He began to feel the chill. It hurt less, but he moved less. He felt himself grow tired, weaker. He stares at the outline of his pack. There was food in there. Just out of reach. Someone will come for him he knew it. There would be people searching. He turned his head back to the fire. The evening he told his folks who he really was and that he wanted to pursue surgery, hormones and clear the legal hurdles that were the divide between his mind and his body. They looked at him with derision.
“You never gave being a woman a chance.” His mother chided him. “You just kept insisting you’re something that your not!”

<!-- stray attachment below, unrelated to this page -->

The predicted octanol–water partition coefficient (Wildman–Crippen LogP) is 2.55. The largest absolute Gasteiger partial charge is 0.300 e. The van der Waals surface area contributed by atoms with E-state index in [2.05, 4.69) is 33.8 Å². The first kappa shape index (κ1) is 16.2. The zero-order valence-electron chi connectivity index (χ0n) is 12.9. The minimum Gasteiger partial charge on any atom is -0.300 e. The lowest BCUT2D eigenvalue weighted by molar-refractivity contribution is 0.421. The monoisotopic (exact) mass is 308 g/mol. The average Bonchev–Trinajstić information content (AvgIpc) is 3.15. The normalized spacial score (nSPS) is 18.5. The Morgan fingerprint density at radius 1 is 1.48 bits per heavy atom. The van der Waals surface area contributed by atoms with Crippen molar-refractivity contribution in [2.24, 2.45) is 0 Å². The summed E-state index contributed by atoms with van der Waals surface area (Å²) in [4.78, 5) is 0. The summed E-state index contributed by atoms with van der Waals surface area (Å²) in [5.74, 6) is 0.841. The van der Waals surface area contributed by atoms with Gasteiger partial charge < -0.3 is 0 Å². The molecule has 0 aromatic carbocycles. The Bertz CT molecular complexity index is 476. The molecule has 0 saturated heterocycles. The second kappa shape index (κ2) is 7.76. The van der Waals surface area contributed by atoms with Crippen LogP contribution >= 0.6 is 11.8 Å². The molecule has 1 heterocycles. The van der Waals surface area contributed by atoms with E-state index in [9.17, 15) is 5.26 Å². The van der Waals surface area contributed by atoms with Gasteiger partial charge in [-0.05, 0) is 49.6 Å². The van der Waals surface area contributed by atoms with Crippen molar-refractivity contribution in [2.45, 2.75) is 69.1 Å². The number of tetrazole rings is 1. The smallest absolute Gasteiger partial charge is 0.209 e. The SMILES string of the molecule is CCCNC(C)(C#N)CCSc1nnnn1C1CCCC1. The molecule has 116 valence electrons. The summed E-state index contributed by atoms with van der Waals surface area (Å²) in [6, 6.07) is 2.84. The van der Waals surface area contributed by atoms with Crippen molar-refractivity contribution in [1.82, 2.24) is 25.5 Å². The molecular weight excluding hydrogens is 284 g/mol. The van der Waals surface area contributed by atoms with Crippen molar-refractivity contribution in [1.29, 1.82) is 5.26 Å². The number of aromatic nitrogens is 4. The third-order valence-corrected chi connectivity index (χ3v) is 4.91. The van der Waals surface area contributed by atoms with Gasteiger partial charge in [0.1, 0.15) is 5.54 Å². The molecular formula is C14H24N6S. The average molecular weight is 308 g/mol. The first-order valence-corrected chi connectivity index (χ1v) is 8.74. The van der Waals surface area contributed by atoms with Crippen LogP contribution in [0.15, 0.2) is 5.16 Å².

“What I am not, Mom.” His voice growled with anger, “is a girl, I never was. I hated all of what it was to be a woman. Everything screams to me that this is wrong.”
“How do you know it’s wrong. It’s what you are, and you never accepted it!” She screamed back at him. “You just did everything you could to deny what you really are and now you want our help to go further?” Her tone is now dismissive. “You need some help alright. You need to see the young woman you are. You need to grow up and know that what I gave birth to was a girl.” She took a breath. “I hope many years after you’ve given birth to a daughter of your own, you’d see my perspective.”
“I’m not a woman!” He shouted shaking with anger.
“Darling you are. You can’t change biology, though you’ve tried your best to deny it.”